The Black Keys pulled something of a bait-and-switch at their Madison Square Garden show on Monday night: they stormed the stage as a quartet, with singer-guitarist Dan Auerbach and drummer Patrick Carney supplemented by two backing musicians. The band soon proved that they didn’t need the additional firepower, though; they cast off the extra players quickly, with a cocksure authority that became the night’s theme, and showed unequivocally that they could command the arena alone.
For their first of two sold-out nights at MSG, the Keys remained faithful to their retro-rock ethos of late. The duo’s shrewd hour-and-a-half set relied on minimal stage effects, an absence of marquee guests and the rudely heavy riffs of their recent seventh LP, El Camino – the same album that largely eschewed the Keys’ blues roots, and not coincidentally, their most successful to date. More than any of the band’s preceding material, the songs from El Camino cast a spell over the packed arena as Auerbach wound their hooks into broad, euphoric payoffs.
The Keys’ slow-burn success over the past decade has hinged on their egos; longtime underdogs, they exude a kind of triumphal arrogance that was on full display at MSG. The duo opened with the sing-song chirp of “Howlin’ for You” (from their Grammy-winning 2010 LP, Brothers), which was impeded by murky sound mixing. It clarified in time for El Camino‘s “Run Right Back,” sped up into a plaintive squeal via the ferocious drumming of Carney, who hunched over his kit and took no solos in the show (no matter to the audience, who howled unabated each time the spotlight landed on him).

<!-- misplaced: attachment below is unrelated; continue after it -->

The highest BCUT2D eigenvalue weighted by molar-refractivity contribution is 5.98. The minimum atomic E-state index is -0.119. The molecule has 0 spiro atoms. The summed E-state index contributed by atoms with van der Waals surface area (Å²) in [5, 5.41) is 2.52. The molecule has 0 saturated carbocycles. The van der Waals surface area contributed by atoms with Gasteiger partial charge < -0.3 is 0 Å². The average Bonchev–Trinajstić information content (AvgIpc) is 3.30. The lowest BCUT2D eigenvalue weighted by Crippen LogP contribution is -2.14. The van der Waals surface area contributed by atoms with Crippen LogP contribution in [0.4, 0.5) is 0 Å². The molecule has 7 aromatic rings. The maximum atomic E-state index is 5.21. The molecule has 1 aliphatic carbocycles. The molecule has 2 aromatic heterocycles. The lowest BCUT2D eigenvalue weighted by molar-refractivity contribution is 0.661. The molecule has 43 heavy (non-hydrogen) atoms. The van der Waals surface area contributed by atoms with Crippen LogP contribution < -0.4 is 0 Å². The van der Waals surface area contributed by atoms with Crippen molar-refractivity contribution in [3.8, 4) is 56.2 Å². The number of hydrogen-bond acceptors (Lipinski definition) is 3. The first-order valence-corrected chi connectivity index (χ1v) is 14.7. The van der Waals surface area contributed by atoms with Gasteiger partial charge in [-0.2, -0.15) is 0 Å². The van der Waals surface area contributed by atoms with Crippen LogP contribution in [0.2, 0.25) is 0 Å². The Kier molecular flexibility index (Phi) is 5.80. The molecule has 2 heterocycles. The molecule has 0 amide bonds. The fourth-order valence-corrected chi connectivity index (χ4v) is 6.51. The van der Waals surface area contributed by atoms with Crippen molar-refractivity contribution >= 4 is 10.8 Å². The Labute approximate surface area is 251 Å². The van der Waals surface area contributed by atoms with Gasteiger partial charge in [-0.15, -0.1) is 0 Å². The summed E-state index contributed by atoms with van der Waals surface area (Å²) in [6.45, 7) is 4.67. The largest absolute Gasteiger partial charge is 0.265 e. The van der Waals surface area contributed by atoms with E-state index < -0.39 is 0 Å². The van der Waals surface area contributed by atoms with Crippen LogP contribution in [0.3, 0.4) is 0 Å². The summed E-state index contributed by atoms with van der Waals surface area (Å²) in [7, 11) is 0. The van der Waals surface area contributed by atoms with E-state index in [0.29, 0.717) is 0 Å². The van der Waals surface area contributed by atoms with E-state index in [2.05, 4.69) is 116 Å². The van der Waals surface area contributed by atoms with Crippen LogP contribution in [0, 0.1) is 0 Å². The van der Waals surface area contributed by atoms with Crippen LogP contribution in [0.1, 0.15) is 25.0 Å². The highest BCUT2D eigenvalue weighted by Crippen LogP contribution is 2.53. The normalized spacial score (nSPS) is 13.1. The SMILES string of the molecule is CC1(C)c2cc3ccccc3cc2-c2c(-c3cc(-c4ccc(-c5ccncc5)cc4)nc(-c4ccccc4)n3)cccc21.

When the band shed their two hired hands (bassist Gus Seyffert and keyboardist John Wood), they hit a stride of ragged, cavernous bombast that belied their numbers; Auerbach’s riffs seemed the work of a full cavalry, decadent and drenching the Garden completely, especially on the faithful renditions of El Camino‘s “Dead and Gone” and “Gold on the Ceiling” and the drawling throwback “Girl Is On My Mind” from 2004’s Rubber Factory. This pared-down interlude was the highlight of the set, and a clearly emotional one; the band also offered one nod to their 2002 debut, The Big Come Up, with the swaggering blues cadence of “I’ll Be Your Man.”
The manic pace was unyielding – the Keys’ fervor hardly translates to inert ballads – and it culminated in “Tighten Up,” with the Brothers single’s roiling pace capped by Auerbach’s note-perfect whistling. (Rolling Stone has already extolled his talents.) The band closed out the night with a buoyant, rapturous take on El Camino lead single “Lonely Boy,” as Carney hulked over his kit with a determined grimace and Auerbach hopped on one foot in a fitting Chuck Berry allusion, goading the crowd to clap along.
After leaving the stage for a perfunctory few minutes, the pair returned underneath an obscenely large disco ball to deliver the lithe falsetto purr of Brothers‘ “Everlasting Light” – a song of such featherweight funk that it seemed incongruous when first released, but proved perfectly in sync with the glam inclinations of El Camino and also the Black Keys’ powerful vitality at Madison Square Garden. The track wound down the evening as a succinct, poignant statement, a moment in which Auerbach and Carney seemed to assert that they always knew where they were going: straight to the biggest stages in the world.